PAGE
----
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Current and anticipated investments, top priorities, and risks and concerns with AI

Interest in AI in health care has surged since last year as provider and payer organisations seek to tap the potential benefits offered by data-driven analysis and deep neural networks.10 Clinicians are more open to digital technologies, since they experienced firsthand during the pandemic how these technologies augmented their skills in areas including surgery and diagnosis. As these organisations begin to scale up their AI applications based on their short- and long-term priorities, they should be mindful of risks during implementation.

AI investments in health care vary widely; payback period is in line with expectations

Surveyed leaders agreed that health care organisations are investing, but the investments vary widely. Seventy-five per cent of large organisations (annual income of over US$10 billion) invested over US$50 million in AI projects/technologies, while approximately 95% of mid-sized organisations (annual income between US$5–10 billion) mostly invested less than US$50 million (figure 3). Seventy-three per cent of these health care organisations also expect their investments in AI to increase in the next fiscal year.11 Additionally, most of the surveyed leaders believe that the actual payback period for their organisation’s AI investments is in line with their expectations.12

Top priorities include increasing process efficiency, enhancing customer offerings and lowering costs

AI has the potential to create new efficiencies in administrative processes and provide a precise and faster diagnosis and treatment plan for each patient, resulting in reduced length of stay, fewer subsequent readmissions and reduced costs.

When asked about the outcomes organisations are trying to achieve through AI, surveyed health care leaders cited more efficient processes as their top priority (34%). Enhancing existing products and services (27%) and lowering costs (26%) are a distant second. None of these organisations has achieved all outcomes to a great extent, but making processes more efficient comes the closest (43%) (see figure 4).

Another Deloitte survey, conducted in February 2020 and with a focus on physicians, had similar findings. Seventy-three per cent of the surveyed physicians reported that saving time and resources is expected to be the No. 1 benefit of AI. Additionally, over 50% of surveyed physicians said they would increase their use and support of AI-driven solutions if they are shown to improve efficiency and quality.13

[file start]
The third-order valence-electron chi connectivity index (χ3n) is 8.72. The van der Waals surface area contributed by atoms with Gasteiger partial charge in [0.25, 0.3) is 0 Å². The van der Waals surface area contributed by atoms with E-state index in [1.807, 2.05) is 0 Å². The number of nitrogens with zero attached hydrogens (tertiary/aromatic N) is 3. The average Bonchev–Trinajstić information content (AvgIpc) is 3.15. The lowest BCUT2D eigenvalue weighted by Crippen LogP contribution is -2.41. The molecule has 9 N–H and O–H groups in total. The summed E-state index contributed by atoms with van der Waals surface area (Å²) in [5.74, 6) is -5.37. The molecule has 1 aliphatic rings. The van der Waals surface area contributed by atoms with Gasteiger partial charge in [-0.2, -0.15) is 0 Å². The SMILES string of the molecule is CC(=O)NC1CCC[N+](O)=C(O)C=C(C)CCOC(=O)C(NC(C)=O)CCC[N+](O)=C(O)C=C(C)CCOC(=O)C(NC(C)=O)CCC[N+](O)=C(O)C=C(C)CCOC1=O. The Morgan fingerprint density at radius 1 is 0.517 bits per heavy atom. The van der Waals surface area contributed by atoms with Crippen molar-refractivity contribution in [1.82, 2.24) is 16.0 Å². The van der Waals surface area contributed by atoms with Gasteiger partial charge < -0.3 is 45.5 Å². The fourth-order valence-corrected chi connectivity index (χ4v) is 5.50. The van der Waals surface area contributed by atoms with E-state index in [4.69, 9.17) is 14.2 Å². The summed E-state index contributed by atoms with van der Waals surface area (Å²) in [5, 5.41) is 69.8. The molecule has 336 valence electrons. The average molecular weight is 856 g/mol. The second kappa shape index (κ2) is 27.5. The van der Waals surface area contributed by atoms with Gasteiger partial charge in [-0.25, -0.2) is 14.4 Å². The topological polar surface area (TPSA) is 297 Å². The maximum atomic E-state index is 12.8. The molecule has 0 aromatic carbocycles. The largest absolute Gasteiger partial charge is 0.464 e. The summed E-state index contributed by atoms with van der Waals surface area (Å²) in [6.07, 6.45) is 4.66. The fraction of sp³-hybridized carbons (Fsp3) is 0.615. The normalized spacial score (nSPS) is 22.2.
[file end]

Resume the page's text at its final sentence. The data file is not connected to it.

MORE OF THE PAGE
Top challenges include cost of AI solutions, AI integration problems and AI implementation, data and risk issues

Survey respondents pointed to poor-quality data, siloed data systems, high initial costs of AI solutions with low return on investment and integrating AI into legacy systems as concerns.

Surveyed leaders indicate that the top challenges faced by their organisations include cost of systems (36%), integrating AI into the organisation (30%) and AI implementation, data and risk issues (28%) (see figure 5).14 When asked about ethical risks, they mentioned that they were most worried about safety concerns around AI-powered systems (28%).15 Additionally, findings from the 2020 Survey of US Physicians indicate that 69% of the physicians are concerned about who is liable when AI-driven solutions make a mistake.16

Risks and trust framework

As investments in AI increase and AI-powered solutions become more widespread in health care settings, the industry should address the new set of challenges both from the data used—including cyber threats—and the potential for bias in the AI algorithms. The strategy should comply with regulations—including to assure patient privacy and other HIPAA requirements (figure 6).

AI algorithms present risks such as variability of output in patient diagnosis and treatment, data bias and traditional IT risks such as change management. Health care organisations should verify the integrity and accuracy of their AI algorithms by focussing on:

  • Data strategy: Organisations should start incorporating inclusivity, equity and fairness into the data collection process, training and testing of AI algorithms equally well across different geographical regions. They should also conduct an internal audit and testing for AI systems and ensure that AI vendors provide unbiased systems. Understanding the data strategy and process is critical to minimising bias in the AI model.
  • Testing: Testing of ML or cognitive algorithms doesn’t fall into the traditional test case construct where the actual results can be compared to an expected result repeatedly with the same outcome. Learning algorithms will produce varying outputs each time they learn. Organisations should think about testing data differently.
  • Monitoring: Because learning algorithms adjust to new data over time, what they learn should be monitored to ensure it stays within the acceptable control limits. This is a critical component for maintaining validation and compliance in the operational state.

For health systems and health plans to achieve their business objectives, they should:

  • Ensure multistakeholder buy-in on validating the entire AI life cycle and the organisational/human processes that surround the AI system.
  • Ensure strong governance practises around AI to enable organisations to innovate with confidence while reducing the risks that come with complex technology.
  • Ensure patient data privacy and protection from cyber threats by addressing all kinds of risks—external, physical and digital, among many others—and assess whether the potential benefits sufficiently outweigh the associated risks.
  • Include policies that clearly establish who is responsible and accountable for the AI output. Key factors to consider include which rules and regulations might determine legal liability and whether AI systems are auditable.
  • Ensure transparency by informing the consumers how their medical data is being used by AI to make decisions. AI’s algorithms, attributes, and correlations should be open to inspection and its decisions should be fully explainable.